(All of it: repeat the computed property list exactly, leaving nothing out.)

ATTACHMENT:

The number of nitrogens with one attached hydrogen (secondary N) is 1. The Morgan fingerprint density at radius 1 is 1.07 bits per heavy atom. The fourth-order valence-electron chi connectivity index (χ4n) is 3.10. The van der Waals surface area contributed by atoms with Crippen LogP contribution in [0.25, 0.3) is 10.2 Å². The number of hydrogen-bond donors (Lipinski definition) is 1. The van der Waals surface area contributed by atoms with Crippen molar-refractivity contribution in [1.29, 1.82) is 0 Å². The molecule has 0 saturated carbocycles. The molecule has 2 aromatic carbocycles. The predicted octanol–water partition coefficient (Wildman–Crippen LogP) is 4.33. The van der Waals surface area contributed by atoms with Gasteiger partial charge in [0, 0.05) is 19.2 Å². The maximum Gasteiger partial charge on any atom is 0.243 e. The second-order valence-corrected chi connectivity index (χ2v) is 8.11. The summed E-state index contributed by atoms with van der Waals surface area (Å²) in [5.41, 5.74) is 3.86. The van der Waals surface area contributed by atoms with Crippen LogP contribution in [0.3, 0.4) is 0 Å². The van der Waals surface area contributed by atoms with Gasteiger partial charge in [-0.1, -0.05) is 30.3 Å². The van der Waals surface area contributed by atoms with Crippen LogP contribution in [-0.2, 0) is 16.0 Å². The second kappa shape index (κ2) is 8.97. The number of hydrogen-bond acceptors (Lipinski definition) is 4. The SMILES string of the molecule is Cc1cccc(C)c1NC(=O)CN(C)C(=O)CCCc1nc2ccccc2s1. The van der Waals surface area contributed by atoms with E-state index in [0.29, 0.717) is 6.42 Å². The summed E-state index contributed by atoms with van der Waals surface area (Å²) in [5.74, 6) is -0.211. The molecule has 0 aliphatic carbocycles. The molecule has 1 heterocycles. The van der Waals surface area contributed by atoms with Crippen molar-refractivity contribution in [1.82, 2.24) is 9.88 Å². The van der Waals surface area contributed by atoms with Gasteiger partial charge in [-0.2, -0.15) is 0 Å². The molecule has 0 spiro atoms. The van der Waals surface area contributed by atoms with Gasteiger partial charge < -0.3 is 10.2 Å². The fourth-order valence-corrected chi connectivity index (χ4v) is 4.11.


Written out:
The number of nitrogens with one attached hydrogen (secondary N) is 1. The Morgan fingerprint density at radius 1 is 1.07 bits per heavy atom. The fourth-order valence-electron chi connectivity index (χ4n) is 3.10. The van der Waals surface area contributed by atoms with Crippen LogP contribution in [0.25, 0.3) is 10.2 Å². The number of hydrogen-bond donors (Lipinski definition) is 1. The van der Waals surface area contributed by atoms with Crippen molar-refractivity contribution in [1.29, 1.82) is 0 Å². The molecule has 0 saturated carbocycles. The molecule has 2 aromatic carbocycles. The predicted octanol–water partition coefficient (Wildman–Crippen LogP) is 4.33. The van der Waals surface area contributed by atoms with Gasteiger partial charge in [0, 0.05) is 19.2 Å². The maximum Gasteiger partial charge on any atom is 0.243 e. The second-order valence-corrected chi connectivity index (χ2v) is 8.11. The summed E-state index contributed by atoms with van der Waals surface area (Å²) in [5.41, 5.74) is 3.86. The van der Waals surface area contributed by atoms with Crippen LogP contribution in [0.3, 0.4) is 0 Å². The van der Waals surface area contributed by atoms with Gasteiger partial charge in [-0.1, -0.05) is 30.3 Å². The van der Waals surface area contributed by atoms with Crippen LogP contribution in [-0.2, 0) is 16.0 Å². The second kappa shape index (κ2) is 8.97. The number of hydrogen-bond acceptors (Lipinski definition) is 4. The SMILES string of the molecule is Cc1cccc(C)c1NC(=O)CN(C)C(=O)CCCc1nc2ccccc2s1. The van der Waals surface area contributed by atoms with E-state index in [0.29, 0.717) is 6.42 Å². The summed E-state index contributed by atoms with van der Waals surface area (Å²) in [5.74, 6) is -0.211. The molecule has 0 aliphatic carbocycles. The molecule has 1 heterocycles. The van der Waals surface area contributed by atoms with Crippen molar-refractivity contribution in [1.82, 2.24) is 9.88 Å². The van der Waals surface area contributed by atoms with Gasteiger partial charge in [-0.2, -0.15) is 0 Å². The molecule has 0 spiro atoms. The van der Waals surface area contributed by atoms with Gasteiger partial charge < -0.3 is 10.2 Å². The fourth-order valence-corrected chi connectivity index (χ4v) is 4.11.